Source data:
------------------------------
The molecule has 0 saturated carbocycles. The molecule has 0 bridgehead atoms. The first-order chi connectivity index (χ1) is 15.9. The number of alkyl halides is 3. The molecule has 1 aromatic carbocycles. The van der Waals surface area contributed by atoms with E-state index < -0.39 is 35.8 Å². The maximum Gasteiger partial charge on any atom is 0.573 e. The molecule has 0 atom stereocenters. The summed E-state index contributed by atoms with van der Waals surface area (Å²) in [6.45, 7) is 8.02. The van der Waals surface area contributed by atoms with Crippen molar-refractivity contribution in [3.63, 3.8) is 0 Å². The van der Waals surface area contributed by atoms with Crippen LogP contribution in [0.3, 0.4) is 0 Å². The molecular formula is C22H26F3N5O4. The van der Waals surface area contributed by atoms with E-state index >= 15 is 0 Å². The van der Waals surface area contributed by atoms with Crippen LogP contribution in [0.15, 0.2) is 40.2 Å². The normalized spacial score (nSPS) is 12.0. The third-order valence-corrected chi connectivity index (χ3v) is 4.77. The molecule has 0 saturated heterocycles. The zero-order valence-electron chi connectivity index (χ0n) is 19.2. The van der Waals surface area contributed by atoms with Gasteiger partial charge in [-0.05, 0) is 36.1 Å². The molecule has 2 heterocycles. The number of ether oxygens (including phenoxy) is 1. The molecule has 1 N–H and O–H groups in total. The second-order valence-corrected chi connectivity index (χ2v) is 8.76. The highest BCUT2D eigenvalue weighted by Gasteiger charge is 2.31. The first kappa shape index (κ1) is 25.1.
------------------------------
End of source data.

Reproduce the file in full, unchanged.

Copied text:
The molecule has 0 saturated carbocycles. The molecule has 0 bridgehead atoms. The first-order chi connectivity index (χ1) is 15.9. The number of alkyl halides is 3. The molecule has 1 aromatic carbocycles. The van der Waals surface area contributed by atoms with E-state index < -0.39 is 35.8 Å². The maximum Gasteiger partial charge on any atom is 0.573 e. The molecule has 0 atom stereocenters. The summed E-state index contributed by atoms with van der Waals surface area (Å²) in [6.45, 7) is 8.02. The van der Waals surface area contributed by atoms with Crippen molar-refractivity contribution in [3.63, 3.8) is 0 Å². The van der Waals surface area contributed by atoms with Crippen LogP contribution in [0.3, 0.4) is 0 Å². The molecular formula is C22H26F3N5O4. The van der Waals surface area contributed by atoms with E-state index >= 15 is 0 Å². The van der Waals surface area contributed by atoms with Crippen LogP contribution in [0.15, 0.2) is 40.2 Å². The normalized spacial score (nSPS) is 12.0. The third-order valence-corrected chi connectivity index (χ3v) is 4.77. The molecule has 0 saturated heterocycles. The zero-order valence-electron chi connectivity index (χ0n) is 19.2. The van der Waals surface area contributed by atoms with Gasteiger partial charge in [-0.05, 0) is 36.1 Å². The molecule has 2 heterocycles. The number of ether oxygens (including phenoxy) is 1. The molecule has 1 N–H and O–H groups in total. The second-order valence-corrected chi connectivity index (χ2v) is 8.76. The highest BCUT2D eigenvalue weighted by Gasteiger charge is 2.31. The first kappa shape index (κ1) is 25.1.